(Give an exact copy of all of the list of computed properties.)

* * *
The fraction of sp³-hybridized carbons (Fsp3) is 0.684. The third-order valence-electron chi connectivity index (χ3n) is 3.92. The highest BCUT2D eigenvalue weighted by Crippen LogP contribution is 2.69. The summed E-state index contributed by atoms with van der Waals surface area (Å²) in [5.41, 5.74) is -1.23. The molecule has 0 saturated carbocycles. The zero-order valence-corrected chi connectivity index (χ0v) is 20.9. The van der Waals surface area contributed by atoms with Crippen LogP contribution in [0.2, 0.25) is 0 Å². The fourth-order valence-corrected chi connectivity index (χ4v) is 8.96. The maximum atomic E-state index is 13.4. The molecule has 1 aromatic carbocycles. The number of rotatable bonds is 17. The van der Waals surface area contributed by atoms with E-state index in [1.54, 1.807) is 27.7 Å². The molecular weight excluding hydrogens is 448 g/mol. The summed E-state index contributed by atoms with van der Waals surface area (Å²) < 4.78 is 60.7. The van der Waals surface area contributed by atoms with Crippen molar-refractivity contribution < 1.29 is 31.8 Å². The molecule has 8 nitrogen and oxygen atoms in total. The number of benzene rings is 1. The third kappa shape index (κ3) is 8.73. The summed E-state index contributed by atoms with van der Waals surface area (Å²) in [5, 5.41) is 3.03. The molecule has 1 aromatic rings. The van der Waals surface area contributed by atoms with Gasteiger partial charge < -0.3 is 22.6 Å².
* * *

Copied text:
The fraction of sp³-hybridized carbons (Fsp3) is 0.684. The third-order valence-electron chi connectivity index (χ3n) is 3.92. The highest BCUT2D eigenvalue weighted by Crippen LogP contribution is 2.69. The summed E-state index contributed by atoms with van der Waals surface area (Å²) in [5.41, 5.74) is -1.23. The molecule has 0 saturated carbocycles. The zero-order valence-corrected chi connectivity index (χ0v) is 20.9. The van der Waals surface area contributed by atoms with Crippen LogP contribution in [0.2, 0.25) is 0 Å². The fourth-order valence-corrected chi connectivity index (χ4v) is 8.96. The maximum atomic E-state index is 13.4. The molecule has 1 aromatic carbocycles. The number of rotatable bonds is 17. The van der Waals surface area contributed by atoms with E-state index in [1.54, 1.807) is 27.7 Å². The molecular weight excluding hydrogens is 448 g/mol. The summed E-state index contributed by atoms with van der Waals surface area (Å²) < 4.78 is 60.7. The van der Waals surface area contributed by atoms with Crippen molar-refractivity contribution < 1.29 is 31.8 Å². The molecule has 8 nitrogen and oxygen atoms in total. The number of benzene rings is 1. The third kappa shape index (κ3) is 8.73. The summed E-state index contributed by atoms with van der Waals surface area (Å²) in [5, 5.41) is 3.03. The molecule has 1 aromatic rings. The van der Waals surface area contributed by atoms with Gasteiger partial charge < -0.3 is 22.6 Å².